When it comes to lower-body movements, lunges most especially, I often avoid alternating simply because of all the beef involved in the lower bod and how much longer it takes to get there when you’re going along every other, with that built-in break.

But, there are ways of approaching the task differently, shifting focus from strength to endurance: of the midback, especially if you’re holding a weight or weights in a position that requires it, and also to the plyo pop-up from the bottom position of each rep.

If you’re alternating, dial way in on crispy clean form, and press hard through your whole foot to return to standing as quickly as possible. Pop back up like you mean it. Ascend.

The descent matters, too, though. A whole bunch. As much, or more: so many injuries occur — in sport and life — because we don’t know how to descend, decelerate, slow down safely. It’s a skill worth learning, this portion of any lift called the eccentric. Strength-coaching greats make sure their athletes know how to slow down. Even going sideways.

Enter the lateral lunge. The advent of alternation means you get a little extra footwork, which prepares you further to react to what presents itself.

Watch that your bending-leg knee tracks in line with your outside toes of the same-side foot as you sink, pop, sink, pop. Get in your groove and go.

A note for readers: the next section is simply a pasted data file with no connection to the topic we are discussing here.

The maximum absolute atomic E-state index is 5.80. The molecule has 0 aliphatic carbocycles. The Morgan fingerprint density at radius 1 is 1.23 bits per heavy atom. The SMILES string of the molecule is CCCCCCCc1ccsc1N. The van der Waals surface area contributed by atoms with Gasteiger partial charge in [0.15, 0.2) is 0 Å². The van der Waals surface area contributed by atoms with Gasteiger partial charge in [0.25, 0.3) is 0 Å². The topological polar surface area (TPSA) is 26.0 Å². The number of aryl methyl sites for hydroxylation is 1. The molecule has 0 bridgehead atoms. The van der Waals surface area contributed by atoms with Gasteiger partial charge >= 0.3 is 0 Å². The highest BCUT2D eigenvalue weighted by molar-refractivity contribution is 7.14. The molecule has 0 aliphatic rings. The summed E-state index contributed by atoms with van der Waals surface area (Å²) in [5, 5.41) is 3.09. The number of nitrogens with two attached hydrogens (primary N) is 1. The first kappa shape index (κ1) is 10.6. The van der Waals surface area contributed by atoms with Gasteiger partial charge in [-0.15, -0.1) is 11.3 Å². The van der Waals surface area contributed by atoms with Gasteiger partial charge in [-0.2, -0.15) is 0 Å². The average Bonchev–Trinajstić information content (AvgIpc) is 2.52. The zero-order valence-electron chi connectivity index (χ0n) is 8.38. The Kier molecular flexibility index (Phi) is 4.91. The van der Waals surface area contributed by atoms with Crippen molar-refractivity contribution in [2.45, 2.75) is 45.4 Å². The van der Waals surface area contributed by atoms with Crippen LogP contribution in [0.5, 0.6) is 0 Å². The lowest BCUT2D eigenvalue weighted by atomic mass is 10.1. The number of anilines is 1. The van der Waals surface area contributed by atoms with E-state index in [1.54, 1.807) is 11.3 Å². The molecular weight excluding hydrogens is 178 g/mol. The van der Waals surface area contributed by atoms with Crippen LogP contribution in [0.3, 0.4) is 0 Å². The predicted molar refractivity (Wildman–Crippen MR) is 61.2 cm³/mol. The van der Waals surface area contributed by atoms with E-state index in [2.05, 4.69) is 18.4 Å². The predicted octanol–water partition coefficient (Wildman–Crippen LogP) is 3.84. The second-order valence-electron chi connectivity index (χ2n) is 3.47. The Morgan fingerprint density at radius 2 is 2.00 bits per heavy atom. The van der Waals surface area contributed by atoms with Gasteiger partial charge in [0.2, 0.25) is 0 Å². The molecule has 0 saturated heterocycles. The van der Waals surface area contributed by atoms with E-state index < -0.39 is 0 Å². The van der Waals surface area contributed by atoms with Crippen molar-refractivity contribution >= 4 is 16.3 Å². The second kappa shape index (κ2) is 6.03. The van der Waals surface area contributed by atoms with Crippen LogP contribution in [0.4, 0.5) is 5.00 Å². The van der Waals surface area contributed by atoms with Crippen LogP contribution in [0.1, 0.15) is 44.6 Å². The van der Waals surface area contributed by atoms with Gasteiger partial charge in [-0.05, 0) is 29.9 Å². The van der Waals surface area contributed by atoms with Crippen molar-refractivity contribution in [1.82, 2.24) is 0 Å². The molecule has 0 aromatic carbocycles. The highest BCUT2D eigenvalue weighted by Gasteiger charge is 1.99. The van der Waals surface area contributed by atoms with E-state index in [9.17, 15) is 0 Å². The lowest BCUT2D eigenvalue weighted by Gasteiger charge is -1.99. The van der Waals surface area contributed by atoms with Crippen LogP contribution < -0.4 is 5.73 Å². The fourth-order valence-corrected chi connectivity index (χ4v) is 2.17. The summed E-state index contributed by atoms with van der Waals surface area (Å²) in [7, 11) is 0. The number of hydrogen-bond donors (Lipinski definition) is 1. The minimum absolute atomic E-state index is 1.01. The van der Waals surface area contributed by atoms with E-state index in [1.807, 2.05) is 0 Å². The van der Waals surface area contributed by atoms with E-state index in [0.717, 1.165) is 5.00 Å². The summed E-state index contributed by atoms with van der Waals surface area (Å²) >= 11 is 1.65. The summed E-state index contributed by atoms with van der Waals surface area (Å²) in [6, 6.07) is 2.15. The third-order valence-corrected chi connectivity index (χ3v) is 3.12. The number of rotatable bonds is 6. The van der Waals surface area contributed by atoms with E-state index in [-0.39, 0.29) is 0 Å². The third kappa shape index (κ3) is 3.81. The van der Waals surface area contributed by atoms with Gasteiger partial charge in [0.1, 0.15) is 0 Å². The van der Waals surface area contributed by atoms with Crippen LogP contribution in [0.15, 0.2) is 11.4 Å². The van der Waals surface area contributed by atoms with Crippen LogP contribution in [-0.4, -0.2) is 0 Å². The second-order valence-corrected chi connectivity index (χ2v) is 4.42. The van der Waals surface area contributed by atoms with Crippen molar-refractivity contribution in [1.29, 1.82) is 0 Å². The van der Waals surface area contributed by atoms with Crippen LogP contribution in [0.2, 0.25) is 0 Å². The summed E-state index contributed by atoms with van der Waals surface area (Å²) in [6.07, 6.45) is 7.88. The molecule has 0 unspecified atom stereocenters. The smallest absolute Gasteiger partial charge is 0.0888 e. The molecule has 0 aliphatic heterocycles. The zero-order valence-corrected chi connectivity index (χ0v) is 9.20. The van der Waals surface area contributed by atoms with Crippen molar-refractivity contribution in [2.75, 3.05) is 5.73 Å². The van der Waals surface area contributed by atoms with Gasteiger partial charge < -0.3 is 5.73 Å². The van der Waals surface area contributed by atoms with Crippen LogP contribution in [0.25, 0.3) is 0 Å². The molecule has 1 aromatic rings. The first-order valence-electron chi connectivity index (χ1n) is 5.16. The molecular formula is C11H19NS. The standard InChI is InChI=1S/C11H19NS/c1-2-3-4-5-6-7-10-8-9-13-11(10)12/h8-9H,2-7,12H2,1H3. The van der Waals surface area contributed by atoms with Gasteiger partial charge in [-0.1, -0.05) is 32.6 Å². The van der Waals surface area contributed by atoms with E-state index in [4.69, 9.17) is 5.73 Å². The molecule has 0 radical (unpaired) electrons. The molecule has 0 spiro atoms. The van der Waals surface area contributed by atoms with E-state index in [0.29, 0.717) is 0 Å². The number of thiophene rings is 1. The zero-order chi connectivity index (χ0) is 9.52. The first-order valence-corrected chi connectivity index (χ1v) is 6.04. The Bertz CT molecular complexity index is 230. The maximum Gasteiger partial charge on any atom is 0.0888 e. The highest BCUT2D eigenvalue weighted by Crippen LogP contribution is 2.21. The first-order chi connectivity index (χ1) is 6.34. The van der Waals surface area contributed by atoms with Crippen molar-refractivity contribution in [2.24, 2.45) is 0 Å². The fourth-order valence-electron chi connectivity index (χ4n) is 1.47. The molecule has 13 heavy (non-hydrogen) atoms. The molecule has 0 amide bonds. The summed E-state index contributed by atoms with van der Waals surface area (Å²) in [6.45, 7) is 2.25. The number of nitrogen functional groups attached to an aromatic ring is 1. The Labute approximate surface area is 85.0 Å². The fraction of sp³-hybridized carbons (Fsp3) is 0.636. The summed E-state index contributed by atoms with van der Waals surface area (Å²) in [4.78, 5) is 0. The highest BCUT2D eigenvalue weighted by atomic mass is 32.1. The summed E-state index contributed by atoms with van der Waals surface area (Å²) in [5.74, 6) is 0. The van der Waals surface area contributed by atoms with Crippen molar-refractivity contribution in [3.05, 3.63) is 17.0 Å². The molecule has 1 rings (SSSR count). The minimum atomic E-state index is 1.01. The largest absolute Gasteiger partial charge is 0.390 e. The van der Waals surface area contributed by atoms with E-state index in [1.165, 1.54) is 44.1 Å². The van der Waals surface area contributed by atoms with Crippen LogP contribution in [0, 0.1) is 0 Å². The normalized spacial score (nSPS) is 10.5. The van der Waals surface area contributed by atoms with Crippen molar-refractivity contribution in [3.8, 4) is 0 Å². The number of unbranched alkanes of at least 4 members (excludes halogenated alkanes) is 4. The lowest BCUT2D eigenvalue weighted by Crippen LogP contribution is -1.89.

Kettlebell Goblet Alternating Lunge

  • Goblet clean a kettlebell into position, holding it at your chest by the outside handles (the horns), pressing upward with your palms and supporting some of its weight with your forearms and chest.
  • Take a large step out to one side (exact width will vary depending on your levers and flexibility) and as your foot lands, sit back and down on that leg, keeping your torso upright and lowering your hips as far as is comfortable for you. Keep your weight grounded down through your whole foot and at the same time, keep your other foot in contact with the ground.
  • From this low position, propel your body back up to a standing posture.
  • Step out the other direction and complete the mirror image of that movement. Keep alternating until you complete your set, then rest and repeat.
Unapologetically Strong’s founder, Jen Sinkler, is an award-winning writer, editor, publisher, and personal trainer who has been working in the fitness realm since 2003. Her goal is to foster a fitness space that allows people to explore a variety of fitness pursuits, connect in ways that honor all aspects of their identities, and generally flourish as their strongest selves.